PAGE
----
“The second visit, which occurred ten days later and the day before the trial, included an increased offer of $500 as payment for not showing up on the day of trial. Although Respondent attempted to show that Mr. Bode’s memory was failing, the details he did remember – along with a lack of true motive to lie either at trial or the hearing – leads the Committee to believe Mr. Bode’s version of the facts.”

“Thus, clearly the initial $300 was offered not as “restitution,” but strictly as a bribe for Mr. Bode to dismiss the charges against Respondent’s client. In addition, the $500 was offered, on the day before the trial, and as a last resort, so that Mr. Bode would not appear at the trial and thus make it more likely that the charges would be dropped. Respondent’s conduct was a criminal act reflecting adversely on Respondent’s honesty, trustworthiness and fitness as a lawyer, and was conduct prejudicial to the administration of justice. His testimony at the hearing also involved dishonesty, fraud, deceit or misrepresentation.

The Disciplinary Committee recommended that the lawyer be disbarred. The Disciplinary Board adopted the Disciplinary Committee’s finding of fact and conclusions of law and finding that Respondent violated Rules 8.4(a) through (d). After confirming that “(i)t is well-settled that the baseline sanction for misconduct arising out of felony convictions involving bribery is disbarment” and discussing the mitigating and aggravating circumstances, the Disciplinary Board reduced the recommended discipline to a suspension of one year and one day, which would require a showing of rehabilitation.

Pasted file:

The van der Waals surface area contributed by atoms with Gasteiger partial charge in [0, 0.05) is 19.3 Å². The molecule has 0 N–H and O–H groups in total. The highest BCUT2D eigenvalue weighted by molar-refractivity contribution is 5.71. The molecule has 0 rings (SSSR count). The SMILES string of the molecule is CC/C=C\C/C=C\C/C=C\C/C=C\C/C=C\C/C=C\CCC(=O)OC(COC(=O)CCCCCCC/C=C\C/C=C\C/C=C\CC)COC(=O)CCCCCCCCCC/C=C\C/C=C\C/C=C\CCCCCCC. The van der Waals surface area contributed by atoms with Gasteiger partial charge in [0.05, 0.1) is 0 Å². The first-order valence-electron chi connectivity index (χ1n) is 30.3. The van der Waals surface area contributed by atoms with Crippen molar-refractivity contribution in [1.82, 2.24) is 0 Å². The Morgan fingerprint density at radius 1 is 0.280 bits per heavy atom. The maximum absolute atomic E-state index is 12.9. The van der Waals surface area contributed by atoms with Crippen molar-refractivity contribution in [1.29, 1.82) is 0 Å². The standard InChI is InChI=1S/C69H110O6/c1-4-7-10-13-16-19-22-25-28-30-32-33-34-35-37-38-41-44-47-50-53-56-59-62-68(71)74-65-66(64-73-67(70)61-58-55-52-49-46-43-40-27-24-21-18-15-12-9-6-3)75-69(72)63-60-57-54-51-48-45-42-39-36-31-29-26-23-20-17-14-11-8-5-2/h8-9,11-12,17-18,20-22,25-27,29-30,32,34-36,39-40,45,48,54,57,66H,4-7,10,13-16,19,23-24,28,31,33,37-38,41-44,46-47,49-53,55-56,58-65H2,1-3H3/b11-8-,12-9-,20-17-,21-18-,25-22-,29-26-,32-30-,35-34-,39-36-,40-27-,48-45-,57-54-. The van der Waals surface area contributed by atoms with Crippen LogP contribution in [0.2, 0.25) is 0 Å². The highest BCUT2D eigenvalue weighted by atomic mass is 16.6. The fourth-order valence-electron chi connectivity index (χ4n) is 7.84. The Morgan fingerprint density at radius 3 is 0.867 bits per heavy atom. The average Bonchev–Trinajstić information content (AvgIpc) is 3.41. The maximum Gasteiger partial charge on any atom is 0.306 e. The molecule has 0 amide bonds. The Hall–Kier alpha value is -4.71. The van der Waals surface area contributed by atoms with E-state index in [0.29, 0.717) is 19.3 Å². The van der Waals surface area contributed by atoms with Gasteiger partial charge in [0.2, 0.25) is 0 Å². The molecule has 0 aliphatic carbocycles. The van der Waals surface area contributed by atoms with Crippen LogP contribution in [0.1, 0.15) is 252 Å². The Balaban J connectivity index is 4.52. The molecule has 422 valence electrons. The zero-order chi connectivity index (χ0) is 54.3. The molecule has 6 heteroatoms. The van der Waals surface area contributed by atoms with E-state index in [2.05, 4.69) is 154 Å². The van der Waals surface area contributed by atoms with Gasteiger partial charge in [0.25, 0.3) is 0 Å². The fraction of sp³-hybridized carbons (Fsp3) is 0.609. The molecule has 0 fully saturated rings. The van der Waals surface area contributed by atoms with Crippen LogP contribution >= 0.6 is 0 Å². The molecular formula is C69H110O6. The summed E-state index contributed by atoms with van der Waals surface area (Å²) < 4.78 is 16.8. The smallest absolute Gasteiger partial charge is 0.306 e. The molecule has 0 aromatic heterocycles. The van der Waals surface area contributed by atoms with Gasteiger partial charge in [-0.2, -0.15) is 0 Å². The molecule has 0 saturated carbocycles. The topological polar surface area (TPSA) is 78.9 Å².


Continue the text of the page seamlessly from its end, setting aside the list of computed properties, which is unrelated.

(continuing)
Bottom line: According to the Louisiana Disciplinary Board Recommendation, this lawyer offered a bribe to a witness to “fail to appear at trial” and engaged in misrepresentation, fraud, deceit, or misrepresentation by denying that he offered the bribe. Notwithstanding these facts, the Board surprisingly reduced the recommended discipline from disbarment to a suspension of one year and one day. The Louisiana Supreme Court will now review the recommendation and issue a final disciplinary opinion.

Be careful out there.

Disclaimer: this e-mail is not an advertisement, does not contain any legal advice, and does not create an attorney/client relationship and the comments herein should not be relied upon by anyone who reads it.

Joseph A. Corsmeier, Esquire
Law Office of Joseph A. Corsmeier, P.A.
2454 McMullen Booth Road, Suite 431
Clearwater, Florida 33759
Office (727) 799-1688
Fax (727) 799-1670
jcorsmeier@jac-law.com
http://www.jac-law.com

Leave a comment

Filed under Attorney discipline, Attorney Ethics, Attorney misrepresentation, deceit, dishonesty, fraud, joe corsmeier, Joseph Corsmeier, Lawyer conduct prejudicial to the administration of justice, Lawyer discipline, Lawyer ethics, Lawyer Ethics and Professionalism, Lawyer false statements, Lawyer false testimony, Lawyer misrepresentation, Lawyer sanctions